• By the end of the century, my great grandchildren will be living comfortable but crowded lives. In some ways, a huge amount has changed in daily life since 1915. In other ways, not much has changed. My great grandchildren will still need to eat, will still like tea and coffee, and will still want to have time for family. They may be able to walk through the same ancient cities that I visit around the world, so long as they aren’t too close to the water (Venice might become a nice scuba destination!). The large houses of the present in the US will give way to smaller apartments and duplexes similar to those in England. I imagine that fashion will look less like Star Trek than loose and flowy, and I hope that rampant consumerism might have calmed a bit.

DSCN0248Technology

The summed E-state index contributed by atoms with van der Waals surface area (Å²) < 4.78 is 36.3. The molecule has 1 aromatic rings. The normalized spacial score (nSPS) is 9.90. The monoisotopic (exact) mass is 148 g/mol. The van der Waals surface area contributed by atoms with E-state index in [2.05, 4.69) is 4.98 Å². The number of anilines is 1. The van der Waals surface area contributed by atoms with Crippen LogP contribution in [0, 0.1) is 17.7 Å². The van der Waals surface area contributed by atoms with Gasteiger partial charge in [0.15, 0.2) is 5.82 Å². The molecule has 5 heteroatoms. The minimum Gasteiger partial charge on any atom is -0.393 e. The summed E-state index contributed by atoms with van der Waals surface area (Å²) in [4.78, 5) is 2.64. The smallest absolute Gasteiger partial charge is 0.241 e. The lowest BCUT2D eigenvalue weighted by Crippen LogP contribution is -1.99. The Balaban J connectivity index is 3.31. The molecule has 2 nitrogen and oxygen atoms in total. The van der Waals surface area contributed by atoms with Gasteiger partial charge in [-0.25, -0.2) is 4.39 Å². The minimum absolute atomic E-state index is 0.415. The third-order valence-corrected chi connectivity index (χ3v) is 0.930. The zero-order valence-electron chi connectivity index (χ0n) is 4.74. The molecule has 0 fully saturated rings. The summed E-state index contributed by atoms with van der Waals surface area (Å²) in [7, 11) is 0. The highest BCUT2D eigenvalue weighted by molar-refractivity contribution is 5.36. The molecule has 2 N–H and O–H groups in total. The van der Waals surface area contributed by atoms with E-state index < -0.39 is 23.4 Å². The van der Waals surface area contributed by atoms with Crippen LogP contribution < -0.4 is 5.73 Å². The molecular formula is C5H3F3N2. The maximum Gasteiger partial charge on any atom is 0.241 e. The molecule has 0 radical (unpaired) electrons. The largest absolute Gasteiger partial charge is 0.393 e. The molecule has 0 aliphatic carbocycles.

• Self-driving cars will be commonplace by 2025. Yes, in ten years. Maybe even sooner. The changes are already in place, and semi-autonomous systems are already being driven on major roads. By the end of the century, it will seem barbaric that people once died on the roads in their thousands.
  • A major medical breakthrough on par with the polio vaccine will come about mid-century. This could be a way to safely mitigate cancer, a cheap nanotech diagnostic tool to catch diseases extremely early, or a water-purifcation technique that will render millions access to safe drinking water. More than likely, reversible male birth control similar to The Pill will become available by 2030. By the 2040s, male contraception will be as common as female methods are today. Hooray equality!!